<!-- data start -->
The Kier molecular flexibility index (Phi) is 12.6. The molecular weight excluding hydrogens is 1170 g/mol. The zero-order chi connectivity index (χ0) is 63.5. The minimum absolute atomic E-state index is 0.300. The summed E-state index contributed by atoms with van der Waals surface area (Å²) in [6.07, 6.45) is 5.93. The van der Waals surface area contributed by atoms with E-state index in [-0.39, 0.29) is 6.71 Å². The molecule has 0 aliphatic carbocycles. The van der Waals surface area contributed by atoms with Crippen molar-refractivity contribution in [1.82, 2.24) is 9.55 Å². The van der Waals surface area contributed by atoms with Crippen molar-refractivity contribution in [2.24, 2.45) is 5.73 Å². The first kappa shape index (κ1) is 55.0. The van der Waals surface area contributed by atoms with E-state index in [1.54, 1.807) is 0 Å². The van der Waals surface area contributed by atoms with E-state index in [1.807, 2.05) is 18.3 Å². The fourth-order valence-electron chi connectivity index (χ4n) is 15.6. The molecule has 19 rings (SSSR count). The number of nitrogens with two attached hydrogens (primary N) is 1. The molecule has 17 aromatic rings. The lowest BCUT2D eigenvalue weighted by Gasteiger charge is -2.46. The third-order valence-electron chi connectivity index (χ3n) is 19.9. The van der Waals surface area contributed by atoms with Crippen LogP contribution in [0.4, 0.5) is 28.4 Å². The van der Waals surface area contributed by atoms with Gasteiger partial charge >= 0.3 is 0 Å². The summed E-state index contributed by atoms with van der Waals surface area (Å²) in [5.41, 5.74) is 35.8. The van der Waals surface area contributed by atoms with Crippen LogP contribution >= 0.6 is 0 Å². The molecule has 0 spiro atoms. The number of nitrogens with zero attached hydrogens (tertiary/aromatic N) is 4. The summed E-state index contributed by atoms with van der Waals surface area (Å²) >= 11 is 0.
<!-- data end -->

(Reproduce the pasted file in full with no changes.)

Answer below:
The Kier molecular flexibility index (Phi) is 12.6. The molecular weight excluding hydrogens is 1170 g/mol. The zero-order chi connectivity index (χ0) is 63.5. The minimum absolute atomic E-state index is 0.300. The summed E-state index contributed by atoms with van der Waals surface area (Å²) in [6.07, 6.45) is 5.93. The van der Waals surface area contributed by atoms with E-state index in [-0.39, 0.29) is 6.71 Å². The molecule has 0 aliphatic carbocycles. The van der Waals surface area contributed by atoms with Crippen molar-refractivity contribution in [1.82, 2.24) is 9.55 Å². The van der Waals surface area contributed by atoms with Crippen molar-refractivity contribution in [2.24, 2.45) is 5.73 Å². The first kappa shape index (κ1) is 55.0. The van der Waals surface area contributed by atoms with E-state index in [1.54, 1.807) is 0 Å². The van der Waals surface area contributed by atoms with E-state index in [1.807, 2.05) is 18.3 Å². The fourth-order valence-electron chi connectivity index (χ4n) is 15.6. The molecule has 19 rings (SSSR count). The number of nitrogens with two attached hydrogens (primary N) is 1. The molecule has 17 aromatic rings. The lowest BCUT2D eigenvalue weighted by Gasteiger charge is -2.46. The third-order valence-electron chi connectivity index (χ3n) is 19.9. The van der Waals surface area contributed by atoms with Crippen LogP contribution in [0.4, 0.5) is 28.4 Å². The van der Waals surface area contributed by atoms with Gasteiger partial charge >= 0.3 is 0 Å². The summed E-state index contributed by atoms with van der Waals surface area (Å²) in [5.41, 5.74) is 35.8. The van der Waals surface area contributed by atoms with Crippen LogP contribution >= 0.6 is 0 Å². The molecule has 0 spiro atoms. The number of nitrogens with zero attached hydrogens (tertiary/aromatic N) is 4. The summed E-state index contributed by atoms with van der Waals surface area (Å²) >= 11 is 0.